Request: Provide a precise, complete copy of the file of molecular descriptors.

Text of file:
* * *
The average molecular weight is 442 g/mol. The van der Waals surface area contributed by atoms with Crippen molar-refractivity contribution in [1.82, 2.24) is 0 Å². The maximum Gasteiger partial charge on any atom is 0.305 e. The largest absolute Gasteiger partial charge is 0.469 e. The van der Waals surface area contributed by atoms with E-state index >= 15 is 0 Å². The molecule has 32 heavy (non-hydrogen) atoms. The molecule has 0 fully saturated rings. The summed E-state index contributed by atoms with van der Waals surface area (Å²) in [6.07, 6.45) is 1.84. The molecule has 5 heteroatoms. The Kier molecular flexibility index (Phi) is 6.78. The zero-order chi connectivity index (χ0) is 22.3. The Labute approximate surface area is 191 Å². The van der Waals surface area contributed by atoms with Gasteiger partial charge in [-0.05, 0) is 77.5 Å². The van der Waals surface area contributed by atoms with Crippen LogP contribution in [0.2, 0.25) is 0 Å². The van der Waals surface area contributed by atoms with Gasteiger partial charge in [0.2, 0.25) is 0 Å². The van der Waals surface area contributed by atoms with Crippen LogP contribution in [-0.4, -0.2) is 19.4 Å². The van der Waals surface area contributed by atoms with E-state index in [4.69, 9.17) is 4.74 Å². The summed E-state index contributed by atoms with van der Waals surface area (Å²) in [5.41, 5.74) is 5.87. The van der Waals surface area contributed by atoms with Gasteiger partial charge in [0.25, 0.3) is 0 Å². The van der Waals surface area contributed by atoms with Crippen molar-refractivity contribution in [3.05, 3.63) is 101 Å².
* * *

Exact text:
The average molecular weight is 442 g/mol. The van der Waals surface area contributed by atoms with Crippen molar-refractivity contribution in [1.82, 2.24) is 0 Å². The maximum Gasteiger partial charge on any atom is 0.305 e. The largest absolute Gasteiger partial charge is 0.469 e. The van der Waals surface area contributed by atoms with E-state index >= 15 is 0 Å². The molecule has 32 heavy (non-hydrogen) atoms. The molecule has 0 fully saturated rings. The summed E-state index contributed by atoms with van der Waals surface area (Å²) in [6.07, 6.45) is 1.84. The molecule has 5 heteroatoms. The Kier molecular flexibility index (Phi) is 6.78. The zero-order chi connectivity index (χ0) is 22.3. The Labute approximate surface area is 191 Å². The van der Waals surface area contributed by atoms with Gasteiger partial charge in [-0.05, 0) is 77.5 Å². The van der Waals surface area contributed by atoms with Crippen LogP contribution in [0.2, 0.25) is 0 Å². The van der Waals surface area contributed by atoms with Gasteiger partial charge in [0.2, 0.25) is 0 Å². The van der Waals surface area contributed by atoms with Crippen LogP contribution in [-0.4, -0.2) is 19.4 Å². The van der Waals surface area contributed by atoms with E-state index in [4.69, 9.17) is 4.74 Å². The summed E-state index contributed by atoms with van der Waals surface area (Å²) in [5.41, 5.74) is 5.87. The van der Waals surface area contributed by atoms with Gasteiger partial charge in [0.25, 0.3) is 0 Å². The van der Waals surface area contributed by atoms with Crippen molar-refractivity contribution in [3.05, 3.63) is 101 Å².